Dads, let’s admit it: Most of us hate going to the doctor. In fact, parenting and self-care are often at odds.
This is especially true in the chaotic early years when all parents struggle to find time to use the bathroom in peace much less exercise, see friends, maintain hobbies, and visit the doctor. Mothers in our culture are frequently reminded to practice self-care, but I’m here to urge increasingly involved fathers to do the same. Though dads tend to feel less guilty than moms about taking time for themselves, one particular area of self-care we need to improve on is seeing a doctor.
A 2016 Cleveland Clinic survey found only three in five men, ages 18 to 70, get an annual physical, and a little more than 40 percent go to the doctor only when they fear they have a serious medical condition. Those are some frightening numbers.
I can speak to the stereotype of men avoiding doctors from personal experience. Several years ago, I told my wife half-jokingly: “I’m either in the best shape of my life, or I’m dying.” I had finally been working out again, and I was excited to be losing weight. Freshly 40, I had spent nine long years as a stay-at-home dad, so it was thrilling to return to some “me” time.
But then I kept losing weight.
The self-care stumble
Over three months I lost 15 pounds, so I started to worry. Also, I began to notice frequent stomach aches, often followed by diarrhea. Admittedly, as a guy who hated going to the doctor, it probably took me longer than the average human to notice these rather dramatic changes.
Then came the kicker.
I was in the yard and bent over to pick up a rake. On my way up, I got dizzy and nearly fell over. Finally, I knew this was more than just “how 40 feels.”
So I saw a gastroenterologist who performed a blood test and biopsy before pronouncing the verdict: celiac disease. His nutritionist explained celiac disease is a genetic intolerance of gluten, a protein found in wheat, rye, barley and other related grains. Gluten damages the villi in a celiac’s small intestines, which leads to malnourishment and a variety of symptoms — e.g. diarrhea, weight loss, fatigue, migraines and depression among others. Symptoms can appear anytime during a celiac’s life.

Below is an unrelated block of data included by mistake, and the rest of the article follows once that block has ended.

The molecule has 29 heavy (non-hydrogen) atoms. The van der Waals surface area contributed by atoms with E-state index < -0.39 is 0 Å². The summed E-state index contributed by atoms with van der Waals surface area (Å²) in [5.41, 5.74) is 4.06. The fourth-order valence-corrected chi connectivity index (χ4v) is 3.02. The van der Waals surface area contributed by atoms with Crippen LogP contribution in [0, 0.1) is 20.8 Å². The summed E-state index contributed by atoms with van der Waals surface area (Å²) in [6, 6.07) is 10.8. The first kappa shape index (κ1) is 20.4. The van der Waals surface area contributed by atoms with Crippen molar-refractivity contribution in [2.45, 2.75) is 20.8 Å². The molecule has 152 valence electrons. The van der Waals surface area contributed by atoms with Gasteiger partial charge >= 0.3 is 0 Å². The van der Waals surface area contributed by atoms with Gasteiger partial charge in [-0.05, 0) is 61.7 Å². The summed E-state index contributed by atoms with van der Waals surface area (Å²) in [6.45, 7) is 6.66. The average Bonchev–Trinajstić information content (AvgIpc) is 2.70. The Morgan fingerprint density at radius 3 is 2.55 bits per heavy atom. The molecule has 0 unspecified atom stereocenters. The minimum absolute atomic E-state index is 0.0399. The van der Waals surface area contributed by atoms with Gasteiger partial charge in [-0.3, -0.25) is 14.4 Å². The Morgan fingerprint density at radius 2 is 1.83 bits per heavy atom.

What I remember most was the nutritionist’s statement, “It’s not that bad. Just avoid things like beer, bread and pasta.”
What? For an Irish boy married to an Italian girl, she just eliminated 80% of my diet! Immediately, I visualized an atlas of my past culinary pleasures I would never be able to revisit: the Buffalo chicken wing, the Philadelphia cheese steak, the Chicago deep-dish pizza.
Many with celiac disease never get diagnosed
But after researching the disease and the growing dietary options, I realized I was lucky this was my only problem. My good fortune was soon reinforced in a health food store (my new hangout). When I mentioned I had just been diagnosed with celiac disease, an acquaintance asked, “Oh, does your whole life make sense to you now?”
I nearly got dizzy and fell over. What? No, I thought. Now my life makes no sense. My whole life was going just fine!
But I learned she knew people whose lifelong health problems were cured after they were diagnosed with celiac disease. So then I felt grateful for 40 years of reveling in gluten. (Specifically, no beer in college would have been tough to swallow.) So if any unexplained symptoms apply to you, consider asking your doctor about celiac disease since many people go undiagnosed.
Now that I’m gluten-free, I’ve regained a few pounds and feel healthy. It’s also nice to fit back into my pre-stay-at-home dad clothes. However, you know you’ve been a stay-at-home dad too long when you put on a button-down shirt and your daughter asks, “Dad, why are you dressed all fancy?”
After my health scare, I consider such a moment a little reward for going to the doctor.